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Thickness of compress air tanks, and max pressure of brass fittings?

Who here knows about compress air?

Regarding about the tanks in standard air compressors if i'm ryt (70 to 90psi) how thick is the tank and is it stainless?

also, standard brass fittings? wat r der maximum presure??

i need to know these for safety before i can proceed with my proj, if im correct presure tanks have d tendency tio explode. and metals shatter.
so... i dont want to die yet...

can anyone help?

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If you are dealing with home made or modified high pressure systems, you should fill it with water and slowly increase the pressure using a regulator up to a level above the maximum working pressure, from a safe distance, in order to ensure that it can safely withstand the pressure.

As for fittings, it is probably best to get them form a source that shows what standard they are made to, or the max. pressure.
No-Shi-De (author)  The Skinnerz4 years ago
its the maxiimum working pressure i'm having problem knowing, i understand dat St2=pd den just diide by factor of safety... but its because i'm not expose to dis practice as much..

is submerging it in water a safety precaution? again speaking on stock knowlege, i understand dey do dat in hydrolic testing for leakage, and to lower temp like wat they do in scuba tanks...

since the only compressor i have is the standard compressors, so i'm ptting my limits to say 70 to 80 psi...

i wana know how thick should my cylinder must be...
like , those any one know if theres like a rule of thumb in pessure vessels...
.  You don't submerge the tank, you fill it with an incompressible fluid (very often water is the best choice) and then pressurize to approx 2.5 times (depends on use, but 2.5 is a good figure for stuff that will be around ppl) the working pressure. Make sure there is no air or other compressibles in the testing fluid. Pressurize the vessel and block it in. If the pressure doesn't drop after 4-24 hours, you are good to go. Keep temperature constant.
.  Why an incompressible fluid? It doesn't "explode" like a compressed fluid. Once the pipe is breached, pressure drops to zero - there should be very little collateral damage.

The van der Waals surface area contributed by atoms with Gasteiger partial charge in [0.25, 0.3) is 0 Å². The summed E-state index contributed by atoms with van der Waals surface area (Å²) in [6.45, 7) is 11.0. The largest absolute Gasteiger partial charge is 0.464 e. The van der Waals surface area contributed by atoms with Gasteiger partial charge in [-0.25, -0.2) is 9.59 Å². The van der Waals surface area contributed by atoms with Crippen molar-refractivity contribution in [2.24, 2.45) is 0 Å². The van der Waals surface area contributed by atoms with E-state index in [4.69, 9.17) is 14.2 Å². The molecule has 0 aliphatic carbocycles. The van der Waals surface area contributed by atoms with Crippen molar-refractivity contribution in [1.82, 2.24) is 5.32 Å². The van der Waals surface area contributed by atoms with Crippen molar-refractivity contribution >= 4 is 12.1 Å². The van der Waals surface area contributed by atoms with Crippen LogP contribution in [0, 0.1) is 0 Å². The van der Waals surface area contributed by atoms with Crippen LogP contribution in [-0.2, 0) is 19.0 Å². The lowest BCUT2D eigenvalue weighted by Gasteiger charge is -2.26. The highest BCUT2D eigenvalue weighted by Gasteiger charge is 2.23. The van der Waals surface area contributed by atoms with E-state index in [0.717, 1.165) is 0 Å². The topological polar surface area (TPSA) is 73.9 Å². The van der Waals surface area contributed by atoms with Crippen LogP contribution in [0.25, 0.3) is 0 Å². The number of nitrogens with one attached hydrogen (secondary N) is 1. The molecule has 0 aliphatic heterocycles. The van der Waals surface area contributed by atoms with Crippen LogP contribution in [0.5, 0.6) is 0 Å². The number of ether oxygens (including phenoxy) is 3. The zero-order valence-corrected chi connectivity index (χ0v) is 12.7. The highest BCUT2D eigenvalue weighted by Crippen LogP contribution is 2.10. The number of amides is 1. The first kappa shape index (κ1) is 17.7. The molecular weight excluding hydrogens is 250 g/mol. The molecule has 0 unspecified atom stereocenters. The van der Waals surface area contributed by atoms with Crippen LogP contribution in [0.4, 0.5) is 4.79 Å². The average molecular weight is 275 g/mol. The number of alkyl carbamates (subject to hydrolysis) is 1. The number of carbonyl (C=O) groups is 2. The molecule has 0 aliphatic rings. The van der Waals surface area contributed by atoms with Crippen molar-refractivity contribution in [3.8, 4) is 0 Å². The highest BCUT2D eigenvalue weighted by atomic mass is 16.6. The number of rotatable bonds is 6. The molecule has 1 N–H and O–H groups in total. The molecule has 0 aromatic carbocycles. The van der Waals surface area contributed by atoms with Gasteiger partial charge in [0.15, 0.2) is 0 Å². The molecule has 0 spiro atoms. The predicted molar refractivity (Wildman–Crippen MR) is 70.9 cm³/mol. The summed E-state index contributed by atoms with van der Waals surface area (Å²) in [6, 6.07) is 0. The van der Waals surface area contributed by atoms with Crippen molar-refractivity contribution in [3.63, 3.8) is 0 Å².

No-Shi-De (author)  NachoMahma4 years ago
HEY!!! i like the idea!!! and yeah much safer!!!... but does this mean that the"sorry for the term" presurizer of the test vessel is str8 up to a compressor???like a piston pushing tru the liquid....?
No, its done with a little handpump usually.
Around 3mm thick is common in that pressure range. Usually they are made of mild steel. Standard brass airline fittings can handle over 100 PSI.
No-Shi-De (author)  steveastrouk4 years ago
3mm? not to re ask or doubut, but aint that to thin? again just asking... mild steel? is that CRS (cold roll stell?) i have access in stainless, brass, crs, and aluminum( but the aluminum i have access is the lowest grade, usualy use in decoratives) how would i know if its mild steel?
No, that's pretty well standard for small air tanks. Yes, CRS.

Steve
.  +1 ... assuming a small tank. To get a proper number for the thickness you need to know the load on the tank, geometry of the tank (round? cylinder? dished heads?), type of metal (as per Steve, mild steel/CRS should work well at the relatively low pressure you are using), &c. As a rough rule-of-thumb, the bigger the tank, the thicker the metal required.
.  In real units, that's ~1/8 inch. ;)
No-Shi-De (author)  NachoMahma4 years ago
i'm sorry, wats dished head? dats the 1st tym i heard of it.
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